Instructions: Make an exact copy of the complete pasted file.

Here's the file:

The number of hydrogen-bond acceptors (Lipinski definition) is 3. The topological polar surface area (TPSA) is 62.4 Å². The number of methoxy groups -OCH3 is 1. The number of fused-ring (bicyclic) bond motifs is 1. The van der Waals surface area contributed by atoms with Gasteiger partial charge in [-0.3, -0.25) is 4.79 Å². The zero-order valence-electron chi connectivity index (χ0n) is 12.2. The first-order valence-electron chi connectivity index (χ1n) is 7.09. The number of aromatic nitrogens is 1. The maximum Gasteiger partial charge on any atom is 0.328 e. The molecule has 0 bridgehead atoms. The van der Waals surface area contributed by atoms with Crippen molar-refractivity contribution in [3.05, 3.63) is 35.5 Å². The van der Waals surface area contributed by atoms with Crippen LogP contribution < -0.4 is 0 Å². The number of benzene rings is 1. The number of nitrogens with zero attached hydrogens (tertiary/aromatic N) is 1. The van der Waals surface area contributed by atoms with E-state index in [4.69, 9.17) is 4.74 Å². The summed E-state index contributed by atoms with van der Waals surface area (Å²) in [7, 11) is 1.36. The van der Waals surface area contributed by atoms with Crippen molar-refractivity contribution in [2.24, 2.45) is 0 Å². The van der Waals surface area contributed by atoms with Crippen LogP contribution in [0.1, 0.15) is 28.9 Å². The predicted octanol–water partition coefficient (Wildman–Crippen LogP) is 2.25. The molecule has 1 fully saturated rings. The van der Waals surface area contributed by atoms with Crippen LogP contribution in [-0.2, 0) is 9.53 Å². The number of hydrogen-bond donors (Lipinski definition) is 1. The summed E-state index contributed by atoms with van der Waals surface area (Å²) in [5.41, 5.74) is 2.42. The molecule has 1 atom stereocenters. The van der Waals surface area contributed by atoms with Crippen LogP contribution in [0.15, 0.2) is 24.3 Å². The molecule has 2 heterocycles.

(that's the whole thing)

The number of hydrogen-bond acceptors (Lipinski definition) is 3. The topological polar surface area (TPSA) is 62.4 Å². The number of methoxy groups -OCH3 is 1. The number of fused-ring (bicyclic) bond motifs is 1. The van der Waals surface area contributed by atoms with Gasteiger partial charge in [-0.3, -0.25) is 4.79 Å². The zero-order valence-electron chi connectivity index (χ0n) is 12.2. The first-order valence-electron chi connectivity index (χ1n) is 7.09. The number of aromatic nitrogens is 1. The maximum Gasteiger partial charge on any atom is 0.328 e. The molecule has 0 bridgehead atoms. The van der Waals surface area contributed by atoms with Crippen molar-refractivity contribution in [3.05, 3.63) is 35.5 Å². The van der Waals surface area contributed by atoms with Crippen LogP contribution < -0.4 is 0 Å². The number of benzene rings is 1. The number of nitrogens with zero attached hydrogens (tertiary/aromatic N) is 1. The van der Waals surface area contributed by atoms with E-state index in [4.69, 9.17) is 4.74 Å². The summed E-state index contributed by atoms with van der Waals surface area (Å²) in [7, 11) is 1.36. The van der Waals surface area contributed by atoms with Crippen molar-refractivity contribution in [2.24, 2.45) is 0 Å². The van der Waals surface area contributed by atoms with Crippen LogP contribution in [0.1, 0.15) is 28.9 Å². The predicted octanol–water partition coefficient (Wildman–Crippen LogP) is 2.25. The molecule has 1 fully saturated rings. The van der Waals surface area contributed by atoms with Crippen LogP contribution in [-0.2, 0) is 9.53 Å². The number of hydrogen-bond donors (Lipinski definition) is 1. The summed E-state index contributed by atoms with van der Waals surface area (Å²) in [5.41, 5.74) is 2.42. The molecule has 1 atom stereocenters. The van der Waals surface area contributed by atoms with Crippen LogP contribution in [0.15, 0.2) is 24.3 Å². The molecule has 2 heterocycles.